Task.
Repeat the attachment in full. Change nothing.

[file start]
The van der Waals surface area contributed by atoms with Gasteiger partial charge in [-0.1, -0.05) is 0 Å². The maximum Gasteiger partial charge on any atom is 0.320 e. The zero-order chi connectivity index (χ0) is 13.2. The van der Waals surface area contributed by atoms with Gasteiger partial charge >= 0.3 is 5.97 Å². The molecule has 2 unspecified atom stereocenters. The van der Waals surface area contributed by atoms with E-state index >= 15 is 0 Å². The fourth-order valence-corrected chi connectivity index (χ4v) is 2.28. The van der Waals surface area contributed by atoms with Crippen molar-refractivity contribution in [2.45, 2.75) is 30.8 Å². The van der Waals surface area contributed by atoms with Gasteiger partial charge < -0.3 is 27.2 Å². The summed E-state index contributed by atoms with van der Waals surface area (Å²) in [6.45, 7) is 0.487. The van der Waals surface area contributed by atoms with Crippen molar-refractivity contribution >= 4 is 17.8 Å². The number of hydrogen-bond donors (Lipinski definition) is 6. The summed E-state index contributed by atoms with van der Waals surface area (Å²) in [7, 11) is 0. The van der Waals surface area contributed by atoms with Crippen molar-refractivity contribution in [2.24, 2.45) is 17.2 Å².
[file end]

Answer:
The van der Waals surface area contributed by atoms with Gasteiger partial charge in [-0.1, -0.05) is 0 Å². The maximum Gasteiger partial charge on any atom is 0.320 e. The zero-order chi connectivity index (χ0) is 13.2. The van der Waals surface area contributed by atoms with Gasteiger partial charge >= 0.3 is 5.97 Å². The molecule has 2 unspecified atom stereocenters. The van der Waals surface area contributed by atoms with E-state index >= 15 is 0 Å². The fourth-order valence-corrected chi connectivity index (χ4v) is 2.28. The van der Waals surface area contributed by atoms with Crippen molar-refractivity contribution in [2.45, 2.75) is 30.8 Å². The van der Waals surface area contributed by atoms with Gasteiger partial charge < -0.3 is 27.2 Å². The summed E-state index contributed by atoms with van der Waals surface area (Å²) in [6.45, 7) is 0.487. The van der Waals surface area contributed by atoms with Crippen molar-refractivity contribution >= 4 is 17.8 Å². The number of hydrogen-bond donors (Lipinski definition) is 6. The summed E-state index contributed by atoms with van der Waals surface area (Å²) in [7, 11) is 0. The van der Waals surface area contributed by atoms with Crippen molar-refractivity contribution in [2.24, 2.45) is 17.2 Å².